As Pennsylvania’s longest-serving U.S. senator, Arlen Specter outlasted many of his political enemies. But after 30 years in office, he could not withstand the current era’s steady erosion of the political middle ground, which ultimately left him without a base.
Specter’s career began in Russell, KA the hometown of former Sen. Bob Dole, and went from there to the University of Pennsylvania in 1947. He served in the Air Force, went to Yale Law School and returned to Philly to practice. He was a staffer for the Warren Commission, investigating the assassination of President John F. Kennedy.
Originally a Democrat, Specter made a calculated move to the GOP. That was the best way up in an era when Republicans dominated statewide elections in the Keystone State.
However, Specter’s own ascent was anything but smooth. He lost a bid for mayor in 1967 and was ousted as district attorney in 1973. He ran for the Senate in 1976 and for governor in 1978, losing in the Republican primary both times. But he was not deterred. In 1980, he won narrow upset victories in the primary and the general election, becoming part of the new Republican Senate under newly elected President Ronald Reagan.
He infuriated conservatives in 1987 by joining the Democratic majority in rejecting Judge Robert Bork’s nomination to the Supreme Court. Later, he angered Democrats with his aggressive cross-examination of Anita Hill during the confirmation hearings for Justice Clarence Thomas. Then in 1998, believing that President Bill Clinton had not received a fair impeachment trial, he reached into Scottish law and voted “not proven.”
As Specter gained seniority, he became an effective and unapologetic pork barreler. He took it as a badge of honor when Brian Kelly of The Washington Post featured Specter prominently in his 1992 book, Adventures in Porkland – How Washington Wastes Your Money. Specter was indeed a go-to guy for public officials across the state, including Northeast Pennsylvania. He delighted in rattling off lists of regional projects for which he had helped to secure appropriations.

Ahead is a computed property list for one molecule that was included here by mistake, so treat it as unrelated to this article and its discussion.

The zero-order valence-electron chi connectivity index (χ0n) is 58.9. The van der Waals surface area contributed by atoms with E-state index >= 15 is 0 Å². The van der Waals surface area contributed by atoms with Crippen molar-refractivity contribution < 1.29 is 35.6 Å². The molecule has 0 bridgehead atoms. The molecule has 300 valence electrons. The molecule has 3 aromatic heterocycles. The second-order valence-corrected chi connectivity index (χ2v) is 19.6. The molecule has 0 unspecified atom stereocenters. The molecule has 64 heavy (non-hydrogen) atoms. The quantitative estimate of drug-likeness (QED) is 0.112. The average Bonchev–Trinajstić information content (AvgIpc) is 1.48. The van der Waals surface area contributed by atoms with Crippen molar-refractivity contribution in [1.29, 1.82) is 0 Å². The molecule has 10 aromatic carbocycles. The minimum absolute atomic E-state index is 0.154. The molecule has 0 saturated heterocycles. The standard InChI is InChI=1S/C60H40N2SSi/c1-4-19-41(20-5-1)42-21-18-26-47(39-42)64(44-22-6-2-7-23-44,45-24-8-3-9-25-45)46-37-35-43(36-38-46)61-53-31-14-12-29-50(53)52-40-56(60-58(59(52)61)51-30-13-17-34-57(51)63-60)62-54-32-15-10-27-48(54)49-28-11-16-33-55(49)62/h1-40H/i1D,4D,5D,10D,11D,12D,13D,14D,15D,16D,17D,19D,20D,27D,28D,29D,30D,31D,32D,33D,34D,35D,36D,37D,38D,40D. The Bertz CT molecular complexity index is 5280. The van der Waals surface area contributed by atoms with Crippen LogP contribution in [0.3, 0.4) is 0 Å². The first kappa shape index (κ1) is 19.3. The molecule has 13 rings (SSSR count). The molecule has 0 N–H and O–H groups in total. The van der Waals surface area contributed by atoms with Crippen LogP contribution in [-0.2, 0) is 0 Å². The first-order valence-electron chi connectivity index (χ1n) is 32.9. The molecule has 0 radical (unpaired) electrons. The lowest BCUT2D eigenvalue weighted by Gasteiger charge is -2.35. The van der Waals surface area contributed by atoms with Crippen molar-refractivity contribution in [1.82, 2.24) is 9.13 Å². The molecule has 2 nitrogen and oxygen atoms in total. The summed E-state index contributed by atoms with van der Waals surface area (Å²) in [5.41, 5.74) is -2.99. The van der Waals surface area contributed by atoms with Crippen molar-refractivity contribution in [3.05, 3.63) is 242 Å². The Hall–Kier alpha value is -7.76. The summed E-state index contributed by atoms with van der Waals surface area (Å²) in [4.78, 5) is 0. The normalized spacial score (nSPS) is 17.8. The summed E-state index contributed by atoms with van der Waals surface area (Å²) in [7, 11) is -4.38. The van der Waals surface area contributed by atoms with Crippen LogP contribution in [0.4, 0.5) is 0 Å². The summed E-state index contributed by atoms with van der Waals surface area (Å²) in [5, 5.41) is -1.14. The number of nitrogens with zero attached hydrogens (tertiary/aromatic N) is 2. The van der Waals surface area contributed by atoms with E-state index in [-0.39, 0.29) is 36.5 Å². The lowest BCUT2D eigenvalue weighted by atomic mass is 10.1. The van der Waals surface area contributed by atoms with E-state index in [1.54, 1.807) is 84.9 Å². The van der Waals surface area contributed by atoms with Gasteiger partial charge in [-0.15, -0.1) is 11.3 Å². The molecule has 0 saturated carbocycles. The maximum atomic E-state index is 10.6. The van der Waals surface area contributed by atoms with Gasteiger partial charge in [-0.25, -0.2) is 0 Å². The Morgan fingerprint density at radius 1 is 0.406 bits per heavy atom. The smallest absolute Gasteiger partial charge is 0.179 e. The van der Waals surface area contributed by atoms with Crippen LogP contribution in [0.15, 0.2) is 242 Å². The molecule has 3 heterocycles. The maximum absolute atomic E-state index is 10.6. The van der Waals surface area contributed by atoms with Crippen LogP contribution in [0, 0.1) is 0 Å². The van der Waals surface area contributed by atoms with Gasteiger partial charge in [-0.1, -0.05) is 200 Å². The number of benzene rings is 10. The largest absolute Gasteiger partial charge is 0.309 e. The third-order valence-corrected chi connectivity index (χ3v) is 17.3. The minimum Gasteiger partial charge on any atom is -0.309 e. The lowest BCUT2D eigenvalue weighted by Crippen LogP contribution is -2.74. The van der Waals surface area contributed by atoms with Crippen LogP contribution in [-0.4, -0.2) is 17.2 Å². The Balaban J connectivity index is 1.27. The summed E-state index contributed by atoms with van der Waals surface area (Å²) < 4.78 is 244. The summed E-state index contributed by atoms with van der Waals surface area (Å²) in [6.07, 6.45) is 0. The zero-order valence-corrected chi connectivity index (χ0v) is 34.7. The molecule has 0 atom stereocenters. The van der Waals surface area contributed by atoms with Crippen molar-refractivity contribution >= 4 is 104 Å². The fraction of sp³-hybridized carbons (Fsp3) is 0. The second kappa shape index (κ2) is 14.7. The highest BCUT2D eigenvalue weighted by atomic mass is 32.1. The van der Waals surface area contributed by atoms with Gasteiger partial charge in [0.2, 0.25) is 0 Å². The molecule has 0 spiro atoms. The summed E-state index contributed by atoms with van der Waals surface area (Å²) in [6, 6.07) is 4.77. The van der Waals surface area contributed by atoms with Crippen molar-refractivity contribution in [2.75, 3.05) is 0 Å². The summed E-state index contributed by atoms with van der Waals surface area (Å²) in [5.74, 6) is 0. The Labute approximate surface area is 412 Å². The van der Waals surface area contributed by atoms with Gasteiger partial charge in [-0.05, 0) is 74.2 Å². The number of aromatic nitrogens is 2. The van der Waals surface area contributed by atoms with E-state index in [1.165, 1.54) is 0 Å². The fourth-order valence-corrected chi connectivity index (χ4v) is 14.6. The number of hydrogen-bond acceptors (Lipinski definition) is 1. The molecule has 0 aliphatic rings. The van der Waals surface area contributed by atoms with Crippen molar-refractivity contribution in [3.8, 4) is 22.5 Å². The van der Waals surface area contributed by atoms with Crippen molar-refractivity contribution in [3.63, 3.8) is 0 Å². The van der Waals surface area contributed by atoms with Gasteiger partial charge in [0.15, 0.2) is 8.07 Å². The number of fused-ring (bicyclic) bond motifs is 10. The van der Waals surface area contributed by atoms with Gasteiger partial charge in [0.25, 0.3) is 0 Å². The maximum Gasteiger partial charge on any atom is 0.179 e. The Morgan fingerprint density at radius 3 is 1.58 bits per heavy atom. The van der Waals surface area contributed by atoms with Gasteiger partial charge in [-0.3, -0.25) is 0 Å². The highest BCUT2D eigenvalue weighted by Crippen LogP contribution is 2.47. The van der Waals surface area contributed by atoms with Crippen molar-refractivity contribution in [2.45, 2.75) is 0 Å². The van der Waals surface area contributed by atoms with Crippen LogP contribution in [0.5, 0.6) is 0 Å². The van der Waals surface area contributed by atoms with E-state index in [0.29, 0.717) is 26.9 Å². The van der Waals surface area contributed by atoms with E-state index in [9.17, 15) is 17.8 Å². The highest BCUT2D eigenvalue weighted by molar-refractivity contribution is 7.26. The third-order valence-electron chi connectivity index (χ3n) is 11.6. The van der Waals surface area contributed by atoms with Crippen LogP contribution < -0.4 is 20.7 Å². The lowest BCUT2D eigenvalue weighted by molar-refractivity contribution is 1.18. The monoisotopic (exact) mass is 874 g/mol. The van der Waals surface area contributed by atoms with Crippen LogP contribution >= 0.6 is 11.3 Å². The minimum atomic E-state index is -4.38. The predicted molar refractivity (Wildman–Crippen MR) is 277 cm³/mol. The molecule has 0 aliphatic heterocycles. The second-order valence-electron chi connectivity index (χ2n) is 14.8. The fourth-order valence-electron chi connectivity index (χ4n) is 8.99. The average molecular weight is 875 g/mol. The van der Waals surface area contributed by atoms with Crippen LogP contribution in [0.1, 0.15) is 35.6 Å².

In the end, the vital center did not hold. Specter, after voting for President Obama’s stimulus plan and calculating that he could not defeat the conservative Toomey in last year’s primary, switched parties. Democratic leaders failed to provide him with a clear field, however, and he lost the Democratic nomination to Rep. Joe Sestak.
In retrospect, it used to be that politicians found safety in the middle. But with politics increasingly polarized, Specter’s middle ground became quicksand.
The Senate’s great survivor, Specter outlasted a decade of defeats before ever coming to Congress and stayed afloat through big wave elections from one decade to the next. Sometimes squeaking by in primaries, sometimes barely winning in November, Specter was always finding a way to come back. But not this time.
An effective advocate for Pennsylvania, Specter could make things happen. Love him or leave him, he will be missed.